(The official also said that prior to the Russian invasion of Crimea, the "[intelligence community] warned that that the region was a flashpoint for a possible military conflict and that the Russians were preparing military assets for possible deployment to Ukraine.  Intelligence analysts underscored that such operations could be executed with little additional warning.")

But the responsibility for failing to counter ISIS in Iraq cannot solely be placed at the feet of U.S. intelligence agencies. When American forces were stationed in the country, they built one of the most successful battlefield intelligence systems in the history of American warfare. The NSA monitored every phone call, email, or text message in Iraq, and it provided leads on the location of jihadists and insurgents to drone pilots and special operations forces, who captured or killed them. U.S. commandos working hand in hand with the CIA also developed an extensive network of human spies.

But when U.S. forces left Iraq in 2011, all that intelligence power went with them. The Iraqi government failed to secure an agreement that would have allowed the United States to maintain some physical presence in Iraq, which it needed to run the intelligence networks at full throttle. Today, that intelligence capability has withered.

"The United States has so many intelligence collection efforts occurring simultaneously. It's especially difficult to collect in a place where we have no presence," said Christopher Harmer, a former Navy officer and an analyst with the Institute for the Study of War. Given the lack of human spies in particular, Harmer said that the United States would be outmatched in Iraq against ISIS because of its reliance on couriers and the diligence with which it avoids phones and email, which can be tracked. "What ISIS is best at is exactly what we are worst at. We just don't have a good human intelligence network" in Iraq, Harmer said.

If the United States has any hopes of gaining some intelligence insights into Iraq, it might look to the autonomous Kurdish region in the north. "The Kurds begged the U.S. to keep a base in Kurdistan" prior to the troop withdrawal, said David Tafuri, who served as the Rule of Law Coordinator for Iraq with the State Department in 2006 and 2007, and is now a partner with the law firm Squire Patton Boggs. "They would have given the U.S. whatever it wanted to have a base here. And if we did, we'd be in a much better position to monitor this situation," Tafuri said.

Iraqi officials have been eager to get their hands on U.S. military and intelligence equipment to assist in their struggle against jihadists. On May 8, Foreign Policy reported that the Iraqi government was actively seeking armed aerial drones from the United States to combat al Qaeda militants in the increasingly violent Anbar province, where fighters from Syria were believed to be spilling over into Iraq. And in a significant reversal, Iraqi officials said they would welcome American military drone operators back into the country to target the militants on its behalf, according to people with knowledge of the matter. But to date, the United States has only agreed to give Iraq 10 small ScanEagle drones, which are launched from a catapult and carry no weapons. Those should arrive by the end of the summer, the White House said Thursday.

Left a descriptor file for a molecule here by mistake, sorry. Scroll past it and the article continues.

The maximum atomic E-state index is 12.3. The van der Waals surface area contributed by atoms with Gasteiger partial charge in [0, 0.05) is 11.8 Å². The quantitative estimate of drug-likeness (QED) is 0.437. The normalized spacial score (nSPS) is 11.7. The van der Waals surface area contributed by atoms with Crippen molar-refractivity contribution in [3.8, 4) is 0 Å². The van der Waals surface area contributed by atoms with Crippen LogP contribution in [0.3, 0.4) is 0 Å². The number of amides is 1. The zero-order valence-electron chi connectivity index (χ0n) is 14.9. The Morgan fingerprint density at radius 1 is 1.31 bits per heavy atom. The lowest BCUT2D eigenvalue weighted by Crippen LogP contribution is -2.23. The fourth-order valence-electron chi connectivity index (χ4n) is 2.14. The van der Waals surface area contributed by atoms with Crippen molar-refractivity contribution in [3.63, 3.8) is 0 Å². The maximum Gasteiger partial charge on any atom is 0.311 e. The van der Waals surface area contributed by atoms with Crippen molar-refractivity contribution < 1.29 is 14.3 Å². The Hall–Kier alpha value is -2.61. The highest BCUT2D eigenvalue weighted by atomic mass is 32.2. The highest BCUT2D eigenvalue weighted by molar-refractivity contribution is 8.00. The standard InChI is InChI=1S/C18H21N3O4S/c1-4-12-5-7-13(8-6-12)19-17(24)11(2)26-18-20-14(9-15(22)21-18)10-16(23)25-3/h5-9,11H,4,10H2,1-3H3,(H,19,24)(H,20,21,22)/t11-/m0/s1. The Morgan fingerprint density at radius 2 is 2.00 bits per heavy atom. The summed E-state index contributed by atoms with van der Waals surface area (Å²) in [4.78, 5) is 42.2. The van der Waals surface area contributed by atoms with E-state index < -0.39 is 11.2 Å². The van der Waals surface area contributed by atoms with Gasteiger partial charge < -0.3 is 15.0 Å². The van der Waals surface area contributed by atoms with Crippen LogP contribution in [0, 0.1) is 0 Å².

Iran, the United States' most nettlesome adversary in the entire region, is moving much faster. According to press reports, a 150-man unit of the Quds Force, the elite wing of Iran's Revolutionary Guard, had been sent to Iraq to bolster the Maliki government and fight ISIS. Other accounts suggest that a joint Iranian-Iraqi force has retaken all or most of Tikrit.

"We have seen reports but we cannot confirm them," White House Press Secretary Jay Carney said Thursday. Asked by a reporter whether the Obama administration would caution Iraq not to seek assistance from its neighbor, Carney said, "I think that this is an issue of the government of Iraq, and our view is they ought to make prudent decisions about how they deal with the [ISIS] threat in the interests of national unity."

This article has been updated to include comments from a senior U.S. intelligence official about analysts' reporting on ISIS prior to its attacks on Mosul and Tikrit.



Iraq's Insurgency and the Threat to Oil

Americans might have forgotten about the Iraq war, but they’re about to feel it at the gas pump.

Oil markets are finally rattling after militants from the Islamic State of Iraq and the Levant took over a series of key Iraqi cities Tuesday and Wednesday, including the country's second largest, and reportedly surrounded Iraq's biggest oil refinery.

The insurgent drive poses little immediate threat to oil production or exports from OPEC's second-largest producer, which explains why oil prices haven't exploded. But Iraq's disarray, coupled with a series of stubborn crude-supply outages in Libya, Sudan, Nigeria, and ongoing sanctions on Iranian exports, portends a summer of high oil prices with potentially dire effects on the global economy.

Depending on Iraq's ability to rally its own security forces and successfully fight the group, the uprising could also upend Baghdad's plans to increase oil production in other parts of the country and assert control over exports in the semi-autonomous northern region of Kurdistan. All that becomes hugely important when global oil markets are looking at growth in Iraqi production as the great hope to keep the world fully supplied.

"Iraq needs to deliver; it's as simple as that. This is not good, irrespective of whether there's a short-term impact or not," said Amrita Sen, an oil markets analyst at Energy Aspects Ltd, an energy consultancy in London. "You need a lot of incremental supply increase from Iraq, which the current dynamics are saying is not going to happen," Sen said.